More like the Home Owner's Association, or the PTA, than the DEA, I would think.

Re:Space in a Parking Lot (1)

Quantus347 (1220456) | more than 3 years ago | (#34956620)

Im thinking more like a group of the girlscout mom's who sell cookies in the parking lot once a year, but ya...

Re:Space in a Parking Lot (2)

mysidia (191772) | more than 3 years ago | (#34956666)

Isn't this akin to the DEA informing a grocery store that they can't have a parking lot, because a lot of drug deals are taking place there at night?

No... at least the DEA is part of the government.

This is akin to the MADD threatening real estate developers that they cannot offer land for sale on a street named "Bar Street", without addressing certain concerns, or they will escalate (probably to a zoning authority), because there is a chance that some business developers might have bars built on the street, some of the bars built might have alcohol available for sale, there is a chance that some tenants of those bars could go there and be encouraged to imbibe, and some of them might try to take their alcohol with them on the road.

Re:Space in a Parking Lot (0)

Anonymous Coward | more than 3 years ago | (#34957748)

there is a chance that some tenants of those bars could go there and be encouraged to imbibe, and

No 'and' needed, MADD wants a return to prohibition, look at their recent track record if you have any doubts.

Re:Space in a Parking Lot (5, Insightful)

spun (1352) | more than 3 years ago | (#34956674)

Not really. I don't think the RIAA is concerned about piracy on .music gTLDs. They appear to be more concerned that they will not have as much control over domain names as they would like. They object to three specific things: "Ultra high standards for community objection," which means it will be more difficult for them to stop things they consider to be cybersquatting; "Lack of transparency" means they will not be able to easily figure out who owns what domain name, and who to sue; and "Malicious Conduct" which means that they suspect people might do things on the .music gTLD that they do on other parts of the Internet, like pirate music. They seem to want to force ICANN to be their unpaid police force, or to do their thinking for them and come up with a technical solution that protects their interests.

Basically, I believe RIAA wants to control anything remotely related to music. The idea of a huge new marketplace of independent music scares the crap out of them. I think they want ICANN to basically say, "The RIAA owns .music. If you want to put music of any sort on the Internet, talk to the RIAA." And I want to date supermodels, plural. Come on, RIAA, you are thinking too small. Take getting paid for doing nothing to the next step and force everyone with ears to pay a music tax directly to you. After all, if they have ears, they might hear some music without paying you for it, and we can't have that.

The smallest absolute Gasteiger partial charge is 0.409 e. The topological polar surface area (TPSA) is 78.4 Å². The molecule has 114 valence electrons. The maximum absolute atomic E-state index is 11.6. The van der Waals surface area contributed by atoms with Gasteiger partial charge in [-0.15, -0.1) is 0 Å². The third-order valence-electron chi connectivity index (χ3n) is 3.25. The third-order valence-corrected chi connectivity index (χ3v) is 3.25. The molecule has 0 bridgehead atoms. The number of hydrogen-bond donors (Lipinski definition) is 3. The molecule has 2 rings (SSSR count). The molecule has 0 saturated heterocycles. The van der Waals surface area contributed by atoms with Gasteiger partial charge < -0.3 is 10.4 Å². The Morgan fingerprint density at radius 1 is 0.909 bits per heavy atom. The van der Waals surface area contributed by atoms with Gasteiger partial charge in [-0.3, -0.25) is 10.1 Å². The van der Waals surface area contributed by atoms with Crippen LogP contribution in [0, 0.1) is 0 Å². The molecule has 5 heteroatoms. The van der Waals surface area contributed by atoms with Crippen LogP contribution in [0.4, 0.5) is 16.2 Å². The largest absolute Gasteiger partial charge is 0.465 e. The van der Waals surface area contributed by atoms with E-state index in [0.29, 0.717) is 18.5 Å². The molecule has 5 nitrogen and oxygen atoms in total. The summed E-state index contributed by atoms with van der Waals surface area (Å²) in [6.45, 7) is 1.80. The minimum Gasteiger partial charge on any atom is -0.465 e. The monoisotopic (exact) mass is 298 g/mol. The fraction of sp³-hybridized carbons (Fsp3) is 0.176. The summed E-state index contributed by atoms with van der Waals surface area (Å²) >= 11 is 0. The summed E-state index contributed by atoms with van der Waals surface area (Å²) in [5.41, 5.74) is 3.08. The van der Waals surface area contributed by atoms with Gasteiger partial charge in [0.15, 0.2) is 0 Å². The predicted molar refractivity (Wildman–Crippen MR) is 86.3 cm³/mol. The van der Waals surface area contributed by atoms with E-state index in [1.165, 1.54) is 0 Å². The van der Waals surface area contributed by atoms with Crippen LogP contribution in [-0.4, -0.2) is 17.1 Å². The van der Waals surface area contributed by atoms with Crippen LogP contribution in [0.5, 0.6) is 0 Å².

Re:Space in a Parking Lot (2)

vagabond_gr (762469) | more than 3 years ago | (#34956784)

Isn't this akin to the DEA informing a grocery store that they can't have a parking lot, because a lot of drug deals are taking place there at night?

Worse, it's akin to suing the yellow pages for potentially listing the grocery store (even though it's not even printed yet).

Re:Space in a Parking Lot (1)

zero.kalvin (1231372) | more than 3 years ago | (#34957218)

I wonder what happened to good 'ol "Go Fuck Yourself". Someone needs to relate this message to the RIAA and the MPAA.

God damn it RIAA (0)

Anonymous Coward | more than 3 years ago | (#34956320)

It's just a name.

The infringers look for things that end in .torrent not in .music btw ;)

Re:God damn it RIAA (2)

countSudoku() (1047544) | more than 3 years ago | (#34956422)

Let the babies have their bottle. No one is going to visit any of those lame .music sites. The more they tighten their grip, the more music will slip through their (fat) fingers.

use the fork luke (1)

unity100 (970058) | more than 3 years ago | (#34956894)

use the fork ...

Re:God damn it RIAA (1)

bwintx (813768) | more than 3 years ago | (#34957402)

That's no bottle...

Stupid? (4, Insightful)

Nemyst (1383049) | more than 3 years ago | (#34956372)

You'd be pretty stupid to paint yourself in a corner like that, as a pirate. That's akin to the .xxx TLD that'd make porn sites way too easy to filter.

I don't think .music would be used for much pirating. Plus, even if it does, it would've happened WITHOUT it anyways... The RIAA is apparently trying to piss off everyone they can. I don't get it.

Re:Stupid? (4, Insightful)

MartinSchou (1360093) | more than 3 years ago | (#34956612)

Well, if ICANN had a sense of humour, they'd just refuse to register any music related domain names. Period. Nothing that could even remotely be associated with any of the RIAA companies, their subsidiaries, their artists or employees.

I mean - to avoid lawsuits.

Re:Stupid? (1)

oh_my_080980980 (773867) | more than 3 years ago | (#34956936)

Nice....

Re:Stupid? (4, Interesting)

plover (150551) | more than 3 years ago | (#34957180)

So ICANN should issue a .riaa gTLD, and give the RIAA the authority to be the regsitrar.

Then everyone business and and ISP on the planet could block .riaa resolution, keeping us safe from being subjected to lawsuits for infringing their rights by looking at their content.

Brilliant!

Re:Stupid? (1)

Crudely_Indecent (739699) | more than 3 years ago | (#34958064)

Certainly, you're not implying that anything remotely related to music be refused!